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Online Course for Teachers: Teaching Evolution

About this Course 

SESSION 7

SESSION 7: How Can You Use Active Learning to Teach Evolution?

Explain Part A: Questioning

As teachers facilitate student learning in inquiry-based science, they use questions to promote inquiry. Teachers ask questions for a variety of reasons: to get students' attention, to assess understanding and knowledge, and to establish connections to prior lessons. Read about using questions to promote inquiry.

Watch these Evolution Case Study video segments to explore the use of questioning by Ms. Chen, Mr. Bingman, and Ms. Havlik. Then answer the questions that follow in the space below.

Image from Bonnie Chen's class.  Image from Ken Bingman's class.

Chen: Bird Beaks
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Bingman: Are Humans
Still Evolving?

View in:
QuickTime | Real Player

Image of Marilyn Havlik

Havlik: Sickle Cell
View in:
QuickTime | Real Player

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In what ways do these teachers use questioning?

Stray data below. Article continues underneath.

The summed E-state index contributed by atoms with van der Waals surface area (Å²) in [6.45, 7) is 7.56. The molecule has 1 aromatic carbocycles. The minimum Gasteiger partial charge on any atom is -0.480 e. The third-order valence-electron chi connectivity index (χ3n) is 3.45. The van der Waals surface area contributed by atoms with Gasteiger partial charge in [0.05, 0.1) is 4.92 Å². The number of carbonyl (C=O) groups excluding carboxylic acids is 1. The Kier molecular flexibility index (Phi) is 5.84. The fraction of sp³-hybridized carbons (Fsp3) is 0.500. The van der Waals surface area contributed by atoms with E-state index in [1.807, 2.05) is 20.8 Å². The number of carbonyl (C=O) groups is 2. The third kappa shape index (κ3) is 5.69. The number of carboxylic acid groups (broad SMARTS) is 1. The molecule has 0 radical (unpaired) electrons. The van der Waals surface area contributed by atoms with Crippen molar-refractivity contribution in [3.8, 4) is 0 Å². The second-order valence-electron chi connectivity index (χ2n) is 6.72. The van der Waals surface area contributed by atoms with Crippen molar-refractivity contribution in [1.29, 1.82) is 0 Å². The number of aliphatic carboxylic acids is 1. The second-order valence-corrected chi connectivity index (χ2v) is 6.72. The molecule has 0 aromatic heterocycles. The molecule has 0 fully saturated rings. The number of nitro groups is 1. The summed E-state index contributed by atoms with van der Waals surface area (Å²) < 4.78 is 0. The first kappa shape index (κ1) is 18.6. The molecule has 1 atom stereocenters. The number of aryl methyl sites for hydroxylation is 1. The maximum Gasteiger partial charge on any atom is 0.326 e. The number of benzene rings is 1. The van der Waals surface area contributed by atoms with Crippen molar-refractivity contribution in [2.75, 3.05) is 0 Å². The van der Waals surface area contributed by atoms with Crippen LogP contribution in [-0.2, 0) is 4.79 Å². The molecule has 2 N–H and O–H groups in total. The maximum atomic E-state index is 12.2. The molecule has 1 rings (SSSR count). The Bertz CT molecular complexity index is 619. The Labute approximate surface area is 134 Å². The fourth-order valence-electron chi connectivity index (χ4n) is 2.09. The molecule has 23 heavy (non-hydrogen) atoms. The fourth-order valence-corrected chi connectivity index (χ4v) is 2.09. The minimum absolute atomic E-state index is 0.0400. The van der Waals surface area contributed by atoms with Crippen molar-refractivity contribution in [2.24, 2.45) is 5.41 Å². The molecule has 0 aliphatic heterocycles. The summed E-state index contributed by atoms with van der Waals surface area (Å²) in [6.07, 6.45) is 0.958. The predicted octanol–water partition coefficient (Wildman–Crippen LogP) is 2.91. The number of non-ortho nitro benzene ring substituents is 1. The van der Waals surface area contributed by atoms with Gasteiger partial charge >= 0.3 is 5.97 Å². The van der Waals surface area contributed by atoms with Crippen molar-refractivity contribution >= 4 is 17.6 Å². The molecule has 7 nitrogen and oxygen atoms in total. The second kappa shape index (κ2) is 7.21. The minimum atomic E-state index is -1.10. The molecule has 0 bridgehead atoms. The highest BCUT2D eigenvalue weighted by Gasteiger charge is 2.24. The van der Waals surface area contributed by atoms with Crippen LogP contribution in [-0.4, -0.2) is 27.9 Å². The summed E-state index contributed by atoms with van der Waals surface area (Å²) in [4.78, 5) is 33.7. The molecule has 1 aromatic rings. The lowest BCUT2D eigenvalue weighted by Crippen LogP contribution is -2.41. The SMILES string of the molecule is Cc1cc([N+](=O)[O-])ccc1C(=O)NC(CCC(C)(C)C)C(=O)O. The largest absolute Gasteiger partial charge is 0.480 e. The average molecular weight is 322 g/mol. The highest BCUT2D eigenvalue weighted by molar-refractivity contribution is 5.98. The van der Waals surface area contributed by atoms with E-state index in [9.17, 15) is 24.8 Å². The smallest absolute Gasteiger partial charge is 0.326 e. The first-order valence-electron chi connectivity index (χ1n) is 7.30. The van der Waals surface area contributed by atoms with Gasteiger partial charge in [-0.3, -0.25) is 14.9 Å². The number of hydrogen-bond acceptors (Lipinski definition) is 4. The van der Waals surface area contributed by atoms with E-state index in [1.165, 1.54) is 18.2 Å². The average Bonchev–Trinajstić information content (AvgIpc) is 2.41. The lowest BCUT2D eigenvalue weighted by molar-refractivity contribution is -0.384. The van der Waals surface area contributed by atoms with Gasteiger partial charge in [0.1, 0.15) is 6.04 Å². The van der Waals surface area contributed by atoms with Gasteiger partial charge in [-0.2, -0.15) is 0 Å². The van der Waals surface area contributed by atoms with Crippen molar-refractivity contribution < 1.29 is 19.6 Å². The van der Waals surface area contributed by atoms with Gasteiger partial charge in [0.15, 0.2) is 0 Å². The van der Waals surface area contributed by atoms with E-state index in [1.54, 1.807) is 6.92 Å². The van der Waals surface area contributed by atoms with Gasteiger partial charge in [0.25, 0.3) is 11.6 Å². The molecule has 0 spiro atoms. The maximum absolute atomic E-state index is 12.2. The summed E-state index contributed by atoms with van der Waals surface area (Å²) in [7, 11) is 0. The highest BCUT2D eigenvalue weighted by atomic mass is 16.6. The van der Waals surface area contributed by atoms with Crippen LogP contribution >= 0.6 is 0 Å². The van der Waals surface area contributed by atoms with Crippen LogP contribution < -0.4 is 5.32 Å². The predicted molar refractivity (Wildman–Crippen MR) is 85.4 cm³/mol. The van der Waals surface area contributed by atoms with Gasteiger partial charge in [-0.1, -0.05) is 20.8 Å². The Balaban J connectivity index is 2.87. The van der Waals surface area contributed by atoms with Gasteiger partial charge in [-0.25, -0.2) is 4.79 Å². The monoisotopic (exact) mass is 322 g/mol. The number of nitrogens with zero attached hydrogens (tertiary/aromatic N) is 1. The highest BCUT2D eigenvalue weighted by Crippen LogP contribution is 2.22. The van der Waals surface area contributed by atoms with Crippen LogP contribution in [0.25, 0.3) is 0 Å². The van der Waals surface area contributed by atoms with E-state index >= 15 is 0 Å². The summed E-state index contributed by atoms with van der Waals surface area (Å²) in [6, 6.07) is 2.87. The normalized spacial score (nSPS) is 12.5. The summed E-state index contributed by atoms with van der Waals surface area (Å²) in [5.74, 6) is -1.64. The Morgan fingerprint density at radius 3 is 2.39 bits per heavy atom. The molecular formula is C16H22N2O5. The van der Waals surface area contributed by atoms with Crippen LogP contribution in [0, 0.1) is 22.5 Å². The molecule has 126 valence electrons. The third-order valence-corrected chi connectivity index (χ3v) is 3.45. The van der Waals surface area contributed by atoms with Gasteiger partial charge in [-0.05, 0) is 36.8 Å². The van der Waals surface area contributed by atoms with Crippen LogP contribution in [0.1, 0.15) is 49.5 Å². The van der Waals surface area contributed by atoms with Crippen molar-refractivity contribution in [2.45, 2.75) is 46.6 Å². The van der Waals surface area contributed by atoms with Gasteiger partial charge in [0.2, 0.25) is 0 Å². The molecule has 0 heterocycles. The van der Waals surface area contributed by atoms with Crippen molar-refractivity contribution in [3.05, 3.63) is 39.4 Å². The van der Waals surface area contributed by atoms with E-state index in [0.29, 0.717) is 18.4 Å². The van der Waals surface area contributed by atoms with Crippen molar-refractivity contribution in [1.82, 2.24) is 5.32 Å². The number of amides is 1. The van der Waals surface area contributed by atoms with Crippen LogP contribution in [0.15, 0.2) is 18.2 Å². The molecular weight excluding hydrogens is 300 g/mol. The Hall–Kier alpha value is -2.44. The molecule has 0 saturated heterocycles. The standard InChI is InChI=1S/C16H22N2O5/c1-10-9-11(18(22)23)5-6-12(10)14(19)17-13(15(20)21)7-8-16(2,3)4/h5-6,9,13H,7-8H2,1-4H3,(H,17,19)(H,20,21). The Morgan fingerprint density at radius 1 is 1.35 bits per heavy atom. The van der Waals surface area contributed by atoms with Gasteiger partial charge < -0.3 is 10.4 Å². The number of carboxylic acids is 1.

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What levels of questions do they use?

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Give examples of questions used to assist student thinking, challenge student explanations, and suggest further study.

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Was the sequence of questions significant? Explain.

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What kinds of questions do students generate?

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What examples of student-to-student interactions with questions are there?

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What questions would you ask to help these students increase their understanding of content?

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How could you get students to ask good questions?

 



 

Watch these Evolution Case Study video segments: "Allele Question" from Ms. Havlik's class and "Working Together" from Ms. Chen's class.

Image of  a student  Image of  a student

Allele Question
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Working Together
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QuickTime | Real Player

In the activities shown in the videos, students ask questions that relate to the real-life nature of the simulations. What do you think would have happened if the teacher had responded with a question like, "Is that how it works in the 'real world'?"

 

Facilitator Note 3

 

Next: Explain Part B: Building on Prior Knowledge

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